See Fair Work Act s.789FF(1)(b)(ii)
For the Fair Work Commission to be able to make orders to stop bullying, it must be satisfied not only that a worker has been bullied at work by an individual or a group of individuals, but also that there is a risk that the worker will continue to be bullied at work by that individual or group of individuals.
Applying the dictionary definition, risk means exposure to the hazard or chance of continued bullying. Relevant considerations will be whether the worker is still working with the individual or group of individuals, and action that may have been taken by the PCBU or a work health and safety regulator to deal with the behaviour.
If an employee is dismissed after making an application, and before the matter is dealt with by the Commission, then there would not usually be a risk that the employee will continue to be bullied at work. If there is no such risk, the Commission has no power to make the order sought by the applicant, and accordingly the application has no reasonable prospect of success and must be dismissed for want of jurisdiction.
For an order to be made, the Commission must be satisfied that there is a risk that the (applicant) worker will continue to be bullied at work by the individual or group (found to have bullied the applicant). Where an applicant will no longer be at work with the relevant individual or group, and there is no reasonable prospect of that occurring in some capacity as a worker in the future, then in almost all cases it will not be possible for an applicant to demonstrate that there will be a future risk that they will be bullied at work.
However, the Commission has held that it will not always be appropriate to dismiss an application where a worker has been terminated from their employment. The decision to dismiss an application on this basis requires a consideration of the particular circumstances of the parties, including whether or not an individual will return to a workplace in some capacity as a worker. It may be appropriate for the Commission to consider holding an application in abeyance where there is an apparently related dismissal that is being actively contested. This is ultimately a matter of judgement in the particular circumstances of each case.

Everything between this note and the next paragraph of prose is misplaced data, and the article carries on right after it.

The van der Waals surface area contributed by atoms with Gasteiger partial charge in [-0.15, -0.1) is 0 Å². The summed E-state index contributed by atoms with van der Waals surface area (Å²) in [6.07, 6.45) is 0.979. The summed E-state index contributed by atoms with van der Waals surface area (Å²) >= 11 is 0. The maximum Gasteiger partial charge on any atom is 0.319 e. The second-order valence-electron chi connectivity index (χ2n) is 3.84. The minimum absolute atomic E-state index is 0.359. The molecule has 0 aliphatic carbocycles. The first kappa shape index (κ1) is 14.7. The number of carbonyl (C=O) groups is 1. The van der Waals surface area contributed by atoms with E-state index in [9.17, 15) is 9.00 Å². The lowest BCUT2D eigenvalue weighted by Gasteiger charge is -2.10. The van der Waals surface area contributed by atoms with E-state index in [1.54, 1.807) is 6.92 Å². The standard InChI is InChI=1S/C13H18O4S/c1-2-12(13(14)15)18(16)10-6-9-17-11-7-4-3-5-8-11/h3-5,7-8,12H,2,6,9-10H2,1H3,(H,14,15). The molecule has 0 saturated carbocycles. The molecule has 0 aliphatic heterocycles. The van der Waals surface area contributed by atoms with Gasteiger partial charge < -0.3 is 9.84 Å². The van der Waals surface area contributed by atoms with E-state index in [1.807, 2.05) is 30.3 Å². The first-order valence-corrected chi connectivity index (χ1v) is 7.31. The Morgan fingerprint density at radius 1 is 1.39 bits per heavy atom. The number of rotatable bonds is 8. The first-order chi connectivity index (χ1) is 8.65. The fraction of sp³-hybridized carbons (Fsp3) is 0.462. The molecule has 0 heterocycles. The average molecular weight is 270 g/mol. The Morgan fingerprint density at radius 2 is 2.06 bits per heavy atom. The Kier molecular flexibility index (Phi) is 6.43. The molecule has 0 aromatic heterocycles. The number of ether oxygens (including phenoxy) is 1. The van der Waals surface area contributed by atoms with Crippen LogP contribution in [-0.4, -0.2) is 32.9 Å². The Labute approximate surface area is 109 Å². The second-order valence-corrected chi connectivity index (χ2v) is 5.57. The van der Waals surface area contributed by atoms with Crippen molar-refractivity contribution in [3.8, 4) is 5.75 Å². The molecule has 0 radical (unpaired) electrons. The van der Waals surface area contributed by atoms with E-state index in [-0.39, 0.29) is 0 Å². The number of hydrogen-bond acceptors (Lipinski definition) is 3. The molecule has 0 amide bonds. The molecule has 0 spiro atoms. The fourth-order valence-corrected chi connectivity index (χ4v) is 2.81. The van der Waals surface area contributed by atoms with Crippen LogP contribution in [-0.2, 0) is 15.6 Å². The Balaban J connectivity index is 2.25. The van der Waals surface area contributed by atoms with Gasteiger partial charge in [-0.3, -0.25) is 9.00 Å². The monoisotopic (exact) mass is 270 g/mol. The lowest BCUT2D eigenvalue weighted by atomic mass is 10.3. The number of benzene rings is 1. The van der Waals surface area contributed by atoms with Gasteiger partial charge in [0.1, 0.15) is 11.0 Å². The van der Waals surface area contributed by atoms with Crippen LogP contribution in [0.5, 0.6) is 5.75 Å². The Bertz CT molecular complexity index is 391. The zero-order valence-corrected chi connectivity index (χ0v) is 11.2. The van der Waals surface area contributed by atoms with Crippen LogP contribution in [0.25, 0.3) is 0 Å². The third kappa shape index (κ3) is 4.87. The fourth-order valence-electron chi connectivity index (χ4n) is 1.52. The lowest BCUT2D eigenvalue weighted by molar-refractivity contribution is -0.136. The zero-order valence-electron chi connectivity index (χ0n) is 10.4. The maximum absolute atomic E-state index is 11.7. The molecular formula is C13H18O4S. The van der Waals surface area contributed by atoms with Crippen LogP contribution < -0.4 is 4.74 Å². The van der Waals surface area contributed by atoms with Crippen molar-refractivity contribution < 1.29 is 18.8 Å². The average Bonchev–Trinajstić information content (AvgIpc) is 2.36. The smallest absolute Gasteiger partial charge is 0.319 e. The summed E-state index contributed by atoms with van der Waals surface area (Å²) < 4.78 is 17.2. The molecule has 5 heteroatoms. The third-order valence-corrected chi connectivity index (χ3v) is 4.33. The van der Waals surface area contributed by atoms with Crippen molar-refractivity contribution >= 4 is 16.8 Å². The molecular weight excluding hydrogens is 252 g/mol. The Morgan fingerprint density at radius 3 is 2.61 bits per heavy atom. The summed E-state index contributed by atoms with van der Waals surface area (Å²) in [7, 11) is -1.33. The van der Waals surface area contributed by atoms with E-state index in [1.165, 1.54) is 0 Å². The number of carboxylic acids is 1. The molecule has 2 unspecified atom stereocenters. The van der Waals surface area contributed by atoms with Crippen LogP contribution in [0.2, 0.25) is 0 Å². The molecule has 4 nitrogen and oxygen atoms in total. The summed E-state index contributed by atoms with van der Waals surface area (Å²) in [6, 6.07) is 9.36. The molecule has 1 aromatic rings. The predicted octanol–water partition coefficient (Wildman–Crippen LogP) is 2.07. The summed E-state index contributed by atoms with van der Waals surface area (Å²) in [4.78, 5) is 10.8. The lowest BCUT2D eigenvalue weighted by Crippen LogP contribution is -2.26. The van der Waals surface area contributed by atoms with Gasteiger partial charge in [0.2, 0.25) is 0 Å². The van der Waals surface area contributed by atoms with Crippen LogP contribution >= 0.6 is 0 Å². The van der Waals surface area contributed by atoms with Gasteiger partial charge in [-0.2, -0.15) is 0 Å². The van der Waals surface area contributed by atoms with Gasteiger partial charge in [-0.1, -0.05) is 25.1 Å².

If a dismissed employee is re-employed by the same employer at some future point, and the employee is concerned about the risk of further bullying, there is nothing to preclude the employee making another application under s.789FC subject to the jurisdictional facts being established in relation to that application. Allegations of past bullying can be relied upon in support of such a new application.
If a person conducting a business or undertaking introduces changes in the workplace to specifically address the issues around the alleged bullying behaviour, such changes may impact on the risk that the worker will continue to be bullied at work and the Commission may take this into consideration when considering whether to make an order.
These changes could include:
 Fair Work Act s.587; Shaw v Australia and New Zealand Banking Group Limited t/a ANZ Bank  FWC 3408 (Gostencnik DP, 26 May 2014) at para. 16; Re Mr M T  FWC 3852 (Johns C, 23 June 2014) at paras 22–23; Re Ms Brenton  FWC 4166 (Cloghan C, 24 June 2014) at paras 9–10.
 Atkinson v Killarney Properties Pty Ltd T/A Perm-A-Pleat Schoolwear and Adrian Palm; Atkinson v Killarney Properties Pty Ltd T/A Perm-A-Pleat Schoolwear and Michael Palm  FWCFB 6503 (Acton SDP, Gooley DP, Roe C, 14 October 2015) at para. 35.
 Obatoki v Mallee Track Health & Community Services and Others  FWC 8828 (Kovacic DP, 5 December 2014) at para. 21; re-affirmed on appeal  FWCFB 1661 (Catanzariti VP, Smith DP, Blair C, 27 March 2015) at para. 17.
 Dr Ravi v Baker IDI Heart and Diabetes Institute Holdings Limited T/A Baker IDI Heart and Diabetes Institute and Another  FWC 7507 (Gostencnik DP, 28 October 2014) at para. 14.